- Basal Or Mint State 60. This describes
a coin that has no wear and numerous bagmarks. Normally lacking in eye appeal.
- Choice Or Mint State 63. This describes
a coin that has few than normal bagmarks. The coin may be weakly struck. Should
have some eye appeal.
- Gem Or Mint State 65. A coin that
is well struck, has above average eye appeal with minimal bagmarks.
- Superb Gem - Or Mint State 67. A coin with
tremendous eye appeal. Must be fully struck and have very few noticeable bag
Mint Sets A complete set of circulation
strike coins from each mint and each denomination. These were sold by the mint
beginning in 1948. From 1948-1958, mint sets were housed in cardboard holders,
of which 2 of each coin from each mint were included. Some of these sets have
spectacular toning to them. Beginning in 1959, only one coin from each year
was included and the packaging was changed to a plastic package in a paper envelope.
Mule A double denomination coin that
has an obverse of one denomination and reverse of another. These are extremely
rare, however, do exist.
Multiple Strike A coin that has been
struck more than one time in a rotated fashion. This is not to be confused with
a double die.
Obverse The front side of a coin. Typically
that is the side with the date and the portrait.
Off-Center A coin that has been struck
un centered in the press. Both sides of the coin will have the same blank area.
Original Die A die made for use during
the year of issue (date) vs a restrike die used for making the same date coin
Original Set Original sets are sets
of coins, typically from one year that were issued together and not replaced
by other coins.
Overdate A coin that has a numeral
or two from a different year in it. This typically occurred as the mint was
attempting to use a previous years working hub. Example 1943/2 Jefferson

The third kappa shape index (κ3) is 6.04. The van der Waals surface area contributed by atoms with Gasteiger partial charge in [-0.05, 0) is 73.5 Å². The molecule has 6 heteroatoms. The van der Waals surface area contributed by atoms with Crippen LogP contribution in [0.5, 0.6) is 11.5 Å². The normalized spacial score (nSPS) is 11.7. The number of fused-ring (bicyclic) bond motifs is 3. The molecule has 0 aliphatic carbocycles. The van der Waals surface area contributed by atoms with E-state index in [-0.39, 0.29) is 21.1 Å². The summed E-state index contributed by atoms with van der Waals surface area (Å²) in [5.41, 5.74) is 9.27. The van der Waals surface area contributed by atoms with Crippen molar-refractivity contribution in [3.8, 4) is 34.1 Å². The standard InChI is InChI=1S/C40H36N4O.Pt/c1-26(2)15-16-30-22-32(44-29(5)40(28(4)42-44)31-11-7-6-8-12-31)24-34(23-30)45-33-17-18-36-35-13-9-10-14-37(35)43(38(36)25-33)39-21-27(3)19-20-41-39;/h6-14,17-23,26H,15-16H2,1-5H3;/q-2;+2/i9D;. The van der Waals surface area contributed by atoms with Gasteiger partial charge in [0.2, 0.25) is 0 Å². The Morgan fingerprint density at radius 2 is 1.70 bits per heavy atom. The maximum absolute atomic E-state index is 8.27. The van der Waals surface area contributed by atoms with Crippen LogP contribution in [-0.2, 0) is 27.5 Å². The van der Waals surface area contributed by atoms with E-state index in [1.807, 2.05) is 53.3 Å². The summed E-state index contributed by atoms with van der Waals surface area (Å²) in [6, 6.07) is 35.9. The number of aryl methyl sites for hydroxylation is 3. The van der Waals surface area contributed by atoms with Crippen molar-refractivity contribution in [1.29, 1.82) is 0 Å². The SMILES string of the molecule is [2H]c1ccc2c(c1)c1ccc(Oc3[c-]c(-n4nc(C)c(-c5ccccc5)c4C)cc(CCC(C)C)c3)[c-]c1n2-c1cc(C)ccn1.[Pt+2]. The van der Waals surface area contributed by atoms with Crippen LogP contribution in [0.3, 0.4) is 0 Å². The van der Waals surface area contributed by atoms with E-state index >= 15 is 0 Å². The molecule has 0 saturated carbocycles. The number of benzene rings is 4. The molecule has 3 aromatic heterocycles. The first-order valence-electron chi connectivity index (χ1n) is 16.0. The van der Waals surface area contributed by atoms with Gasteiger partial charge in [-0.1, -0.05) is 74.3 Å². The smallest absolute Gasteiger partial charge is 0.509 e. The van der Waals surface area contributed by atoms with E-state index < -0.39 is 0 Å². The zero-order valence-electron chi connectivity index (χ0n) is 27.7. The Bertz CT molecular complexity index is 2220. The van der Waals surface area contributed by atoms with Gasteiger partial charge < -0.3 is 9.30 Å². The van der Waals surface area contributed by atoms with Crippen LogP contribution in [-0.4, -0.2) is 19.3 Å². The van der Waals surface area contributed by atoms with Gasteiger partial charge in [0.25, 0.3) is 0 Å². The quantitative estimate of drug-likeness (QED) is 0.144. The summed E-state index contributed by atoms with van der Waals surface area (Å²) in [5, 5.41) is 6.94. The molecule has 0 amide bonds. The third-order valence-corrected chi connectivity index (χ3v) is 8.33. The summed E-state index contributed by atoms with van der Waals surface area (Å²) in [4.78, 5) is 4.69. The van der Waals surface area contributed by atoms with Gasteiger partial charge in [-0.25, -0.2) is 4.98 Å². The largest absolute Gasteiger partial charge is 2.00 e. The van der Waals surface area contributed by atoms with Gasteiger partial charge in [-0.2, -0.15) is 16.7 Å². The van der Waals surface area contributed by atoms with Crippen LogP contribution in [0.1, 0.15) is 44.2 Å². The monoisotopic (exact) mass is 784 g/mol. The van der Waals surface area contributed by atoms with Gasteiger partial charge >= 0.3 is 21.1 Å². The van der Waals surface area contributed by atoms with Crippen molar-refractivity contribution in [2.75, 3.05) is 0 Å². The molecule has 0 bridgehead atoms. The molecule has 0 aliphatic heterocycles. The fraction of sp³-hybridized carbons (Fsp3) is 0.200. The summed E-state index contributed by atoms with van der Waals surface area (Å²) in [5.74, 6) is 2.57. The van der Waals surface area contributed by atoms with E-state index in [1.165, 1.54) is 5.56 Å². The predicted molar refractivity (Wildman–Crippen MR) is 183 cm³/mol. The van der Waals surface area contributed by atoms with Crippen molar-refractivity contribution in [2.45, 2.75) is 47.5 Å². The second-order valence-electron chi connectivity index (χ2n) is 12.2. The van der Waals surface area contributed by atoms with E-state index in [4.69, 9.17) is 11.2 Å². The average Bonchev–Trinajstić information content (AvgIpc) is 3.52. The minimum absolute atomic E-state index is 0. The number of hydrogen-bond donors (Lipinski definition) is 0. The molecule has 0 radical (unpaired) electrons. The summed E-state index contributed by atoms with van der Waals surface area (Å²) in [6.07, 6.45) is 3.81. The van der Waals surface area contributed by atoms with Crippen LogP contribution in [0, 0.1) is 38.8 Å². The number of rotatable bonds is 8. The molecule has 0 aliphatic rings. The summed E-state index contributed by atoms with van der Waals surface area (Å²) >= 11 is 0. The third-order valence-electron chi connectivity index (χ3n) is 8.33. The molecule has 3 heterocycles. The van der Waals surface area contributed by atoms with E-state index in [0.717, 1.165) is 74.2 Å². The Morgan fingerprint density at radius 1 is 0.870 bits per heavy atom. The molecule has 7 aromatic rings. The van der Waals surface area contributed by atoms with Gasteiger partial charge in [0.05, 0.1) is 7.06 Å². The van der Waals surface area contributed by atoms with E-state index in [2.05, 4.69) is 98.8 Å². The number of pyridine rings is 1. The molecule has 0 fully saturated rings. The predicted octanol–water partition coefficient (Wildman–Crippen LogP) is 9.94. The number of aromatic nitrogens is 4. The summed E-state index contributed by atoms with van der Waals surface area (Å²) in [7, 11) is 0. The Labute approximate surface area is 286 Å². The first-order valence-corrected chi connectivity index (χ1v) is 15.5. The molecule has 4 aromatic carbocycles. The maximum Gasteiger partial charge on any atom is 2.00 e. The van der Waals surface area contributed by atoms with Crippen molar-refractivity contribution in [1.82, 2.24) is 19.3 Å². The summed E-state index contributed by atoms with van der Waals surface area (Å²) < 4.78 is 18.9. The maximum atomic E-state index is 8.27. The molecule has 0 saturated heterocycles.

Over Mintmark Similar to an Overdate,
however, the mintmark is stamped twice into the coin (d/d) or another mints
hub was passed along creating an over mintmark with two mint marks. Example
Pattern A coin that proposed either
by someone at the mint or other that is actually produced as a coin, but never
adopted for general use.
Pedigree Some famous and rare coins
have ownership traced to major collections or auctions. A coin that can be traced
over time, tends to have more value, due to its Pedigree.
Planchet See Blank Planchet
Planchet Defect - A defect on the planchet
that was not eliminated during the striking process. A piece of metal of dirt
in the die can cause this, as well as a problem with the original planchet that
was fed into the die.
Plug A hole filled on a coin is done
with a plug. The plug is inserted in the hole and then ground down to be smooth
with the fields. A plugged coin can still have value if the overall coin is
rare enough. They will bring considerably less than an original unplugged coin.
Typically plugged coins are from the 18th and 19th century.
Portrait Typically on the obverse of
the coin, the portrait can be a person, or an image (in the US, the image of
Liberty is ubiquitous)
Press The machine used to produce the
actual coin. Can be a machine press, screw press or hammer press.
Proof A coin made from specially prepared
dies and blank planchets. Proof coins are struck at least twice to fully bring
out the design. Proofs are meant to be as near as possible to the top of the
- Brilliant A proof coin that has
no contrast between field and portrait/devices. The surface is very reflective.
- Cameo See Cameo
- Matte Proofs coined from 1909-1916
which exhibit a granular sandblast look. They do not have reflective field.
- Satin Proofs struck in a fashion
in between a Brilliant and Matte proof. These coins have a smooth surface,
however, are not reflective. Examples would be Peace proofs from 1921 and
Proof Set A set of proof coins usually
cent through half/dollar that has been packaged as a group by the mint. Proof
sets have been produced since 1950. Prior to that coins were sold as individual
pieces. Collectors could buy one of each and assemble their own proof
Prooflike/Deep Mirror Prooflike The
term used to describe business strike coins that have reflective fields. They
look similar to proofs, however, do not exhibit the unusually strong strike
of prods, nor the squared rims. Usually reserved for Morgan Silver Dollars.
Deep Mirror Prooflikes have mirrors that reflect clearly at least 4.
Prooflikes must reflect at least 2.
Prototype Pattern coins which virtually
are identical to the coins adopted for general use. Usually dated the year prior
to the general use coin. Example 1863 Two Cent Piece
PVC Poly Vinyl Chloride. This chemical